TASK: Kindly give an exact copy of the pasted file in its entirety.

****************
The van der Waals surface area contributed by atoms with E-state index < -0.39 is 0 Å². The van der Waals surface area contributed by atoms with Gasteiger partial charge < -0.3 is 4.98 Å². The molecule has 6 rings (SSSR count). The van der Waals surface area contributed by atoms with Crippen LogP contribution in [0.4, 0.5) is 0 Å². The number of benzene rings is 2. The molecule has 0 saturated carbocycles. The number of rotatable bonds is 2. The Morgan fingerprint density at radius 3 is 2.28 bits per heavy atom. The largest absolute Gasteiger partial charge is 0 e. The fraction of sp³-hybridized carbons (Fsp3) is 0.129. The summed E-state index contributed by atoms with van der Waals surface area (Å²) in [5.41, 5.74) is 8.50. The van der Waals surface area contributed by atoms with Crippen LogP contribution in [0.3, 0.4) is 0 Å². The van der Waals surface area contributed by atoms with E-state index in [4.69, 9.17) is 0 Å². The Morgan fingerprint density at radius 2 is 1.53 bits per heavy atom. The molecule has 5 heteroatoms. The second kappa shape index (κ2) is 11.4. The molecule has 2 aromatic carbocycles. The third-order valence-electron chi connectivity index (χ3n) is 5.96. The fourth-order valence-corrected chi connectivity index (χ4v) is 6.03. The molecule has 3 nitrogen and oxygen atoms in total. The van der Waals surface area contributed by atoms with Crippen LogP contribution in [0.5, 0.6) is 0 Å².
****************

The van der Waals surface area contributed by atoms with E-state index < -0.39 is 0 Å². The van der Waals surface area contributed by atoms with Gasteiger partial charge < -0.3 is 4.98 Å². The molecule has 6 rings (SSSR count). The van der Waals surface area contributed by atoms with Crippen LogP contribution in [0.4, 0.5) is 0 Å². The number of benzene rings is 2. The molecule has 0 saturated carbocycles. The number of rotatable bonds is 2. The Morgan fingerprint density at radius 3 is 2.28 bits per heavy atom. The largest absolute Gasteiger partial charge is 0 e. The fraction of sp³-hybridized carbons (Fsp3) is 0.129. The summed E-state index contributed by atoms with van der Waals surface area (Å²) in [5.41, 5.74) is 8.50. The van der Waals surface area contributed by atoms with Crippen LogP contribution in [0.3, 0.4) is 0 Å². The van der Waals surface area contributed by atoms with E-state index in [4.69, 9.17) is 0 Å². The Morgan fingerprint density at radius 2 is 1.53 bits per heavy atom. The molecule has 5 heteroatoms. The second kappa shape index (κ2) is 11.4. The molecule has 2 aromatic carbocycles. The third-order valence-electron chi connectivity index (χ3n) is 5.96. The fourth-order valence-corrected chi connectivity index (χ4v) is 6.03. The molecule has 3 nitrogen and oxygen atoms in total. The van der Waals surface area contributed by atoms with Crippen LogP contribution in [0.5, 0.6) is 0 Å².